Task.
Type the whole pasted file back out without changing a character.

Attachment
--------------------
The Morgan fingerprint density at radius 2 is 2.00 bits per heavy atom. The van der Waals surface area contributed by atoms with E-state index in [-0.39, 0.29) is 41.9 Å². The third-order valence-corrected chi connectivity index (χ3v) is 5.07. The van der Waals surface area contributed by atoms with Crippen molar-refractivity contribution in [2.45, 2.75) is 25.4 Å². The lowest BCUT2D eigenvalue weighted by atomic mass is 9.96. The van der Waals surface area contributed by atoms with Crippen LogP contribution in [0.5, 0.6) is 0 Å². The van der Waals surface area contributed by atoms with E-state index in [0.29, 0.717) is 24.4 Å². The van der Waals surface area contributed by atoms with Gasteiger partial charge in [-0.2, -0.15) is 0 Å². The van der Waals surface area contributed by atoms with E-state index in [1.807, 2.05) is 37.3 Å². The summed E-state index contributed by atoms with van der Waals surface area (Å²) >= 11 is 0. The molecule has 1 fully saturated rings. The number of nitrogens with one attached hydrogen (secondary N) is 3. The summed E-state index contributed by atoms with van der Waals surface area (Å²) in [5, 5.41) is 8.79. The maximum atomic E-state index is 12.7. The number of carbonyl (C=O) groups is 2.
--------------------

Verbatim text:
The Morgan fingerprint density at radius 2 is 2.00 bits per heavy atom. The van der Waals surface area contributed by atoms with E-state index in [-0.39, 0.29) is 41.9 Å². The third-order valence-corrected chi connectivity index (χ3v) is 5.07. The van der Waals surface area contributed by atoms with Crippen molar-refractivity contribution in [2.45, 2.75) is 25.4 Å². The lowest BCUT2D eigenvalue weighted by atomic mass is 9.96. The van der Waals surface area contributed by atoms with Crippen LogP contribution in [0.5, 0.6) is 0 Å². The van der Waals surface area contributed by atoms with E-state index in [0.29, 0.717) is 24.4 Å². The van der Waals surface area contributed by atoms with Gasteiger partial charge in [-0.2, -0.15) is 0 Å². The van der Waals surface area contributed by atoms with E-state index in [1.807, 2.05) is 37.3 Å². The summed E-state index contributed by atoms with van der Waals surface area (Å²) >= 11 is 0. The molecule has 1 fully saturated rings. The number of nitrogens with one attached hydrogen (secondary N) is 3. The summed E-state index contributed by atoms with van der Waals surface area (Å²) in [5, 5.41) is 8.79. The maximum atomic E-state index is 12.7. The number of carbonyl (C=O) groups is 2.